UWA’s Professor Toby Richards shares his insight on COVID-19 treatment, clinical trials and why buying time through isolation and ramping up collaboration is our best chance of defence.
WA’s success at flattening the curve by embracing social isolation has bought enough time to combine the efforts of hundreds of its best research minds and put it in a unique position worldwide to identify the most effective treatments and therapies for COVID-19.
Supercomputers have also been linked to the patient’s bedside and homecare services with hospital care, ensuring an across-the-board ‘one voice’ joint clinical response that will allow real-time rather than retrospective feedback to guide local decision-making and enable personalised care.
As UWA’s COVID clinical trial leader, Professor Richards says WA finds itself in contrast to Europe, UK and USA where health services had been suddenly overwhelmed by the sheer volume of cases, with hospitals short of personalised protective equipment (PPE) and overworked doctors even resorting to social media for help. As a result, studies to develop the best treatments for COVID-19 and research to test new drugs had floundered, with reports focusing on small numbers of the total patients and even ‘compassionate’ use.
“The only way to develop the best COVID treatment options is in a robust scientific environment,” Professor Richards said. “In WA, because we have had time we are prepared, we can now help the rest of the world with treatments moving forwards.
“We have had time to catch our breath and work how to come together to tackle this. Everyone is rallying together in one direction and it is fantastic. It is a system that will lead to higher quality studies and more accurate results. The outcome will be a genuinely world-leading response to the viral threat.”
WA’s COVID Research Response (CRR), with World Health Organization-endorsed protocol, is being coordinated by the WA Health Translation Network (WAHTN) and brings together the efforts of UWA with four other universities, six major research institutes, public and private hospitals and the WA Department of Health.
The WA Government has provided $3 million to fund the local COVID-19 research and a further allocation is expected to be made by the Federal Government. Already the first WA COVID patients have been recruited by the CRR team. A core platform has also been developed that will enable these patients to assist the teams of expert researchers, scientists and doctors to help find the problems and potential cures for COVID-19.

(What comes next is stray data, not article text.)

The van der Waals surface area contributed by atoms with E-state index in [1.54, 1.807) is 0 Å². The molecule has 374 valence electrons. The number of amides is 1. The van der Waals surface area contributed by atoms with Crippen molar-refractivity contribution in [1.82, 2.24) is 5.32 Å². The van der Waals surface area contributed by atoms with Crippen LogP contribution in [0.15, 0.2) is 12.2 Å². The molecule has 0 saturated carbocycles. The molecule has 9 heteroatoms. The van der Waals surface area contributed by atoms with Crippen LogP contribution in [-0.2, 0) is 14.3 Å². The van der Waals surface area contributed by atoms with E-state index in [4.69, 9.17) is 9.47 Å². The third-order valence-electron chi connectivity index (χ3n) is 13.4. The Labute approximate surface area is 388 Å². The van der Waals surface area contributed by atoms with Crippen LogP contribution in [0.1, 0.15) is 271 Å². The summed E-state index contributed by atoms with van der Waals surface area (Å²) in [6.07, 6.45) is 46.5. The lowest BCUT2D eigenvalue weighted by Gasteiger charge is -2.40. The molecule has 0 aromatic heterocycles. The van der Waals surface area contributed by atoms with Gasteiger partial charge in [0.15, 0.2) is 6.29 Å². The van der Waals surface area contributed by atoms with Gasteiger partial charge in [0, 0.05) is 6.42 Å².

CRR will allow clinical trials to properly evaluate treatments and therapies for the acutely ill, interventions to minimise transmission, a data repository and biobank to understand pathogenesis and personalise care, and efforts to develop a vaccine for prevention of disease in the longer term care.
UWA and Murdoch University were key to the initial establishment of the CRR, providing support and infrastructure, and they have also supplied an extensive volunteer workforce of medical students and skilled postdoctoral students.
“It’s crucial that the WA public understands the importance of researchers and taking a unified approach in this fight against COVID,” Professor Richards said.
“We have an illness that has not really hit us yet and we have no proper treatment. The reality is, at the moment, all we have to give people with COVID-19 is oxygen as there are no proven treatments per se – that is all that you can do.
“There are many proposed drugs often designed for other conditions such as other viruses or the treatment of malaria, but we need to properly test what else works and ensure that they may not actually worsen the situation due to side effects.
“Only by analysing the data and looking at patterns and testing can we work out if you present with COVID, are you safe to go home or do you need to come into hospital, if it is likely that you might respond to drug A versus drug B or are you likely to require to be on a ventilator in intensive care.
“We may not yet have the answers to every question, we may not even know what those questions are. But if I was a patient coming into a WA hospital, yes I would be scared, but I would be reassured by knowing that the medical staff looking after me is working as one team, with one voice.
“I’d be reassured to know that the information is coming from a large panel of experts and that I am getting choice of the best treatments available today.”
What Western Australians can do to support our COVID-19 research
To ensure success, Western Australians will be called on to embrace the COVID Research Response trials in the same way they have in the past by participating in the high-quality long-running Busselton and Raine studies.
“We are all coming together to find answers and we are asking the people of WA to help us,” said Professor Richards. “And WA has a history of saying ‘yes’ when we ask.
“We would like to get 30 per cent of COVID cases that walk through the door of a hospital. That would be a very good result.
“We are facing an unprecedented situation – we have a new infection for which there is no cure. There are ideas. We need to find which group of patients benefit most from what therapies. Are children and the elderly the same? What treatments are available? Are they better or are they worse than other treatments? Andthe only way to do that is to test.
“So moving forward, we’re asking individuals to allow us access to their non-identifying data and results when they are in hospital or tested in the community so we can put WA’s best minds behind this to work out the potential cure.
"We are asking patients to help doctors to help patients. It is a team approach. It is what WA is good at and we need to build on the strengths that we’ve got.”